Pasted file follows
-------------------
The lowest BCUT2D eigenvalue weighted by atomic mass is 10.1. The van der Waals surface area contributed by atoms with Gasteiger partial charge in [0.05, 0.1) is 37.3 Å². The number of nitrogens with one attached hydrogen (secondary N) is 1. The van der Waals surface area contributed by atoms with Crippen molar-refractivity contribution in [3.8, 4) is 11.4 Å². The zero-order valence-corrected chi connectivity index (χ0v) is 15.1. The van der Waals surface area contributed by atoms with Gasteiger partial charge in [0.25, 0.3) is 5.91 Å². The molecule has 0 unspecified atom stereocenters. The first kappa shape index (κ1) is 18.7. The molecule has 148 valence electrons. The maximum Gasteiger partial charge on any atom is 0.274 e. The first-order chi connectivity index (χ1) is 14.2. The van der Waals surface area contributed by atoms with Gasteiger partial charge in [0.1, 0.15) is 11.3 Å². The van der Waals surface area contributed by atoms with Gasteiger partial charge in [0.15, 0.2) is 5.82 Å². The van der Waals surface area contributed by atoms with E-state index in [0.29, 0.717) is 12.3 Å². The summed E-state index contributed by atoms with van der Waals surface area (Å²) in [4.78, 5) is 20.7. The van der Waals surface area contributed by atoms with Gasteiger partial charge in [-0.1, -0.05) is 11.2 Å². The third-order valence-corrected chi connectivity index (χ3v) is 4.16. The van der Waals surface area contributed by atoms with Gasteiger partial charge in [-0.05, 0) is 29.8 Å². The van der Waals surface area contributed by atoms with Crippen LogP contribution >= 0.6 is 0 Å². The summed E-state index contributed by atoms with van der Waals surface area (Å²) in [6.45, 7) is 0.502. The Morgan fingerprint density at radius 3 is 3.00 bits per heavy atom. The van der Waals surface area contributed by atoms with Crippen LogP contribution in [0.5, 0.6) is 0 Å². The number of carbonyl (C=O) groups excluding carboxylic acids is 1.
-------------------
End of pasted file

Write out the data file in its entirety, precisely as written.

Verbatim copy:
The lowest BCUT2D eigenvalue weighted by atomic mass is 10.1. The van der Waals surface area contributed by atoms with Gasteiger partial charge in [0.05, 0.1) is 37.3 Å². The number of nitrogens with one attached hydrogen (secondary N) is 1. The van der Waals surface area contributed by atoms with Crippen molar-refractivity contribution in [3.8, 4) is 11.4 Å². The zero-order valence-corrected chi connectivity index (χ0v) is 15.1. The van der Waals surface area contributed by atoms with Gasteiger partial charge in [0.25, 0.3) is 5.91 Å². The molecule has 0 unspecified atom stereocenters. The first kappa shape index (κ1) is 18.7. The molecule has 148 valence electrons. The maximum Gasteiger partial charge on any atom is 0.274 e. The first-order chi connectivity index (χ1) is 14.2. The van der Waals surface area contributed by atoms with Gasteiger partial charge in [0.1, 0.15) is 11.3 Å². The van der Waals surface area contributed by atoms with Gasteiger partial charge in [0.15, 0.2) is 5.82 Å². The van der Waals surface area contributed by atoms with E-state index in [0.29, 0.717) is 12.3 Å². The summed E-state index contributed by atoms with van der Waals surface area (Å²) in [4.78, 5) is 20.7. The van der Waals surface area contributed by atoms with Gasteiger partial charge in [-0.1, -0.05) is 11.2 Å². The third-order valence-corrected chi connectivity index (χ3v) is 4.16. The van der Waals surface area contributed by atoms with Gasteiger partial charge in [-0.05, 0) is 29.8 Å². The van der Waals surface area contributed by atoms with Crippen LogP contribution >= 0.6 is 0 Å². The summed E-state index contributed by atoms with van der Waals surface area (Å²) in [6.45, 7) is 0.502. The Morgan fingerprint density at radius 3 is 3.00 bits per heavy atom. The van der Waals surface area contributed by atoms with Crippen LogP contribution in [0.5, 0.6) is 0 Å². The number of carbonyl (C=O) groups excluding carboxylic acids is 1.